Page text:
In a phone call on Friday morning with Sweden’s Prime Minister Magdalena Andersson and Finnish President Sauli Niinistö, US President Joe Biden reiterated support for Nato’s open-door policy, the White House said. He had also stressed that Sweden and Finland had the right to decide their own future.
The State Department’s top diplomat for Europe, Karen Donfried said on Friday: “The United States would support Finland or Sweden joining NATO should they choose to do so.” A formal membership application by the two countries would be “further evidence of Russian President Vladimir Putin’s strategic miscalculation,” she said.
Finland and Sweden are “valued Nato partners” and “thriving democracies,” Donfried said. Referring to remarks by Turkish President Recep Tayyip Erdogan, the top diplomat said Turkey’s position must now be clarified.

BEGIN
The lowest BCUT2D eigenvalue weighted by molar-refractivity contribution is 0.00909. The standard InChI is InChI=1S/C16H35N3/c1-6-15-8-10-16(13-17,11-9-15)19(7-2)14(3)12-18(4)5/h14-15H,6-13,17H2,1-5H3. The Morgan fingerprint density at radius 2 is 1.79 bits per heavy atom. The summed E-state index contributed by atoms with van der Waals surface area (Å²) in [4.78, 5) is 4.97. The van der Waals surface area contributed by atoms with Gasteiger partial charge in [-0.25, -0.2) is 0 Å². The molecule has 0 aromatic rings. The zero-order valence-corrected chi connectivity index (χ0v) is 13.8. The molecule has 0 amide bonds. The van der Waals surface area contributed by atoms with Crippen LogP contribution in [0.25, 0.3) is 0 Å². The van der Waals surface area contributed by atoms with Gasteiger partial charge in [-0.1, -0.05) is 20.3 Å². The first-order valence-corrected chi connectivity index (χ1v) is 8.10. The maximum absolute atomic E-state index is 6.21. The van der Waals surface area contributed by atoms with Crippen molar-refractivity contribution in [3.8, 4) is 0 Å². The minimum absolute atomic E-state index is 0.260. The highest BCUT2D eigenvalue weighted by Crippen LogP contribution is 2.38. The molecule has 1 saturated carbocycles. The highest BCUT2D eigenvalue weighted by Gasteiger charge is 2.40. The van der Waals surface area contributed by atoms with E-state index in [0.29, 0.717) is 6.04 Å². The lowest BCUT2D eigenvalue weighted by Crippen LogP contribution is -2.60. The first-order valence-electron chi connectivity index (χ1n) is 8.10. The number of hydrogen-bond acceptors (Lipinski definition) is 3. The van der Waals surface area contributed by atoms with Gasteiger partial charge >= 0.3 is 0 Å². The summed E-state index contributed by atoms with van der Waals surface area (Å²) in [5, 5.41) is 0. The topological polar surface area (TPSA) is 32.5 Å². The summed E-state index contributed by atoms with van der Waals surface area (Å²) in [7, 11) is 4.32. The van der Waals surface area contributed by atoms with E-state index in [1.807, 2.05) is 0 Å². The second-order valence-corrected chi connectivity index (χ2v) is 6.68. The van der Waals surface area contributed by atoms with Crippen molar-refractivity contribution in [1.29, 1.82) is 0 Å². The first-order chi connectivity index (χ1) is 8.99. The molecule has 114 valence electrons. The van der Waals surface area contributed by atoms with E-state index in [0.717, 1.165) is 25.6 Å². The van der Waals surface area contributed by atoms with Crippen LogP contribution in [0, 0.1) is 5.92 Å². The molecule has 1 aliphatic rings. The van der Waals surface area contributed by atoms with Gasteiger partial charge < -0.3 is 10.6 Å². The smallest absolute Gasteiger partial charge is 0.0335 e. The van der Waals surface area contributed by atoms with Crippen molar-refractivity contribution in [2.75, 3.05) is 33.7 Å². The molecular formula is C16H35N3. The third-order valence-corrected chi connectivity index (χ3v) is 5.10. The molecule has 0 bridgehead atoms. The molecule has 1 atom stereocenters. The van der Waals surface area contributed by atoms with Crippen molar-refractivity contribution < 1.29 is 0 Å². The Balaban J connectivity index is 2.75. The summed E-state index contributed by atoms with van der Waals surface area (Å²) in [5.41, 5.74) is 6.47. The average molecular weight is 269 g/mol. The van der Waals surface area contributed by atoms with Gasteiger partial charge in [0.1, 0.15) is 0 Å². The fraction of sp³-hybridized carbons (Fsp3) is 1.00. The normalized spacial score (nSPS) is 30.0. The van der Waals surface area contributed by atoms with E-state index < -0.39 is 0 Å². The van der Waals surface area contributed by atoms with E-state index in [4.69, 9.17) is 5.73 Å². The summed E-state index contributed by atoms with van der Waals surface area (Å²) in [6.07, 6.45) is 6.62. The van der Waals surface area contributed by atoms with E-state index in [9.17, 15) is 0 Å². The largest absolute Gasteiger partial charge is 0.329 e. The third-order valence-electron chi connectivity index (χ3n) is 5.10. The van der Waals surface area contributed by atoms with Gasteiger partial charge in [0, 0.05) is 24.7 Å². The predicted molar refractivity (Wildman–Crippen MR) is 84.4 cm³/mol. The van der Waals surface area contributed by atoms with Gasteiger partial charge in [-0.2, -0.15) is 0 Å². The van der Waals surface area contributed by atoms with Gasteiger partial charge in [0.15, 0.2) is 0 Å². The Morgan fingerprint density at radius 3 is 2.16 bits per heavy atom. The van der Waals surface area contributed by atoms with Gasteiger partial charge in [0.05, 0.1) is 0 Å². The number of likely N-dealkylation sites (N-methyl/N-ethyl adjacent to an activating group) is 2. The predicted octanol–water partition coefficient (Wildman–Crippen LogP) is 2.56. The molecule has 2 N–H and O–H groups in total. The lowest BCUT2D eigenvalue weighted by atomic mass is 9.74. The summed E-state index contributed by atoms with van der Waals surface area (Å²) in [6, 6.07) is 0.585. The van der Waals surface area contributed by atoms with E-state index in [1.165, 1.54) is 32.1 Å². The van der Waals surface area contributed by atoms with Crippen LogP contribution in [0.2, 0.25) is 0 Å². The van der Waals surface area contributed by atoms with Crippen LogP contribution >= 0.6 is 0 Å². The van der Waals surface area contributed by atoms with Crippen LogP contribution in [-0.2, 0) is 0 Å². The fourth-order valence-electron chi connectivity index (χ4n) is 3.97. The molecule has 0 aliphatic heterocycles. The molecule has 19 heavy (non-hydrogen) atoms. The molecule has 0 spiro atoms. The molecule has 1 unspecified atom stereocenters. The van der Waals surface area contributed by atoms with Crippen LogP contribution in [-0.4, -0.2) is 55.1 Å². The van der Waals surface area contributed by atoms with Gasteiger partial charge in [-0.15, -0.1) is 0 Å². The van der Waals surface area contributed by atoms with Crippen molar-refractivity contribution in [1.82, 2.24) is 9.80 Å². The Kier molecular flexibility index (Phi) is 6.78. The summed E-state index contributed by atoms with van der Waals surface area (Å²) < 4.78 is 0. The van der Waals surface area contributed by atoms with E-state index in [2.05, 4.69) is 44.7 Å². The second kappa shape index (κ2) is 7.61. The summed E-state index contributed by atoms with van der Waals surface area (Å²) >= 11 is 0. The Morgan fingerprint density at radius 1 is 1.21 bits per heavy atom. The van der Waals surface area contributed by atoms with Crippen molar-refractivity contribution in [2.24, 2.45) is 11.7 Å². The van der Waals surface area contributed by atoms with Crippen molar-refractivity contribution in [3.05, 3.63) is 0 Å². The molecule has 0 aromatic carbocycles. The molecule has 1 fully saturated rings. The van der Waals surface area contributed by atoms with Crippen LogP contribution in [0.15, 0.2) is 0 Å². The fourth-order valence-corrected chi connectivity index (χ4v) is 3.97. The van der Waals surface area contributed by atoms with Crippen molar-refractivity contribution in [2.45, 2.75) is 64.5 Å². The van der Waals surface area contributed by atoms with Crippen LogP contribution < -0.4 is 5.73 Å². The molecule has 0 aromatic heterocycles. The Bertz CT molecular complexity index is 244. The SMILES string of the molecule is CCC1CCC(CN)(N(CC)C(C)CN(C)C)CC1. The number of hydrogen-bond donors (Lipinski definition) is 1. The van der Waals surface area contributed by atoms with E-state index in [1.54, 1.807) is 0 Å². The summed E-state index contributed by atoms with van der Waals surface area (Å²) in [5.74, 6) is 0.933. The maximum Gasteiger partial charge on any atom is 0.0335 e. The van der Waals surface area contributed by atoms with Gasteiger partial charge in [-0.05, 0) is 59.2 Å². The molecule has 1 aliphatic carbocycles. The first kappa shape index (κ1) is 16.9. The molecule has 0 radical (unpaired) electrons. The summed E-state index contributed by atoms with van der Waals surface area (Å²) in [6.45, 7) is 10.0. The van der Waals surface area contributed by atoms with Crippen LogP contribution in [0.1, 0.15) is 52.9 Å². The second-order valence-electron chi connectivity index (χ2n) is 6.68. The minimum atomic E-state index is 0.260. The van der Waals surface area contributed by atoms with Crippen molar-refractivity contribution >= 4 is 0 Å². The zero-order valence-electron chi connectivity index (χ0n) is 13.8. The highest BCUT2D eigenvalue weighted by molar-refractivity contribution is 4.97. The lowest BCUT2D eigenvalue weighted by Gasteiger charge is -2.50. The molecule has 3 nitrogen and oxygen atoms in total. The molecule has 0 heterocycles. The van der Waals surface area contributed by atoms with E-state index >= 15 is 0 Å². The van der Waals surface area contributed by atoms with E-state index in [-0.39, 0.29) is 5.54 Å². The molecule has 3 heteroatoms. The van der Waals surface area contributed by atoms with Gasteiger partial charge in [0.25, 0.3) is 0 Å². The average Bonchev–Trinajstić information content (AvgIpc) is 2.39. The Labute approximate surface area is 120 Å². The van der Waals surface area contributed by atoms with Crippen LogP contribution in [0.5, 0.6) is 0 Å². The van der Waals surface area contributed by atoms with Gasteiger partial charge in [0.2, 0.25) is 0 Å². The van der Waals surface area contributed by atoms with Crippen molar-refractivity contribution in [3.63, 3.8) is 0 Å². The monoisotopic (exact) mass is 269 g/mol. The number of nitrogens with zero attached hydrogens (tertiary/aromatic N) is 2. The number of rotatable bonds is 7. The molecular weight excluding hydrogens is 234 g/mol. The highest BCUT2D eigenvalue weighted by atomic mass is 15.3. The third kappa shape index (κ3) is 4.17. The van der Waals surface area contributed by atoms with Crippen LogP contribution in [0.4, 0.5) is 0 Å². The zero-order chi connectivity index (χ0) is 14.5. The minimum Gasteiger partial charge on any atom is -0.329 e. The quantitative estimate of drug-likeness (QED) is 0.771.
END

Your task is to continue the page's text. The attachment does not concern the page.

Erdogan has voiced opposition to Sweden and Finland joining Nato. Scandinavian countries, he said, were “guesthouses for terrorist organizations” such as the outlawed Kurdish Workers’ Party, or PKK.
But Sweden and Finland’s foreign ministers are hoping to meet their Turkish counterpart in Berlin on Saturday to discuss their countries’ potential Nato bids.
Swedish foreign minister Ann Linde said in a statement to AFP that she would have the opportunity to talk about “a potential Swedish Nato application” with Turkish foreign minister Mevlut Cavusoglu at a Nato meeting in Berlin.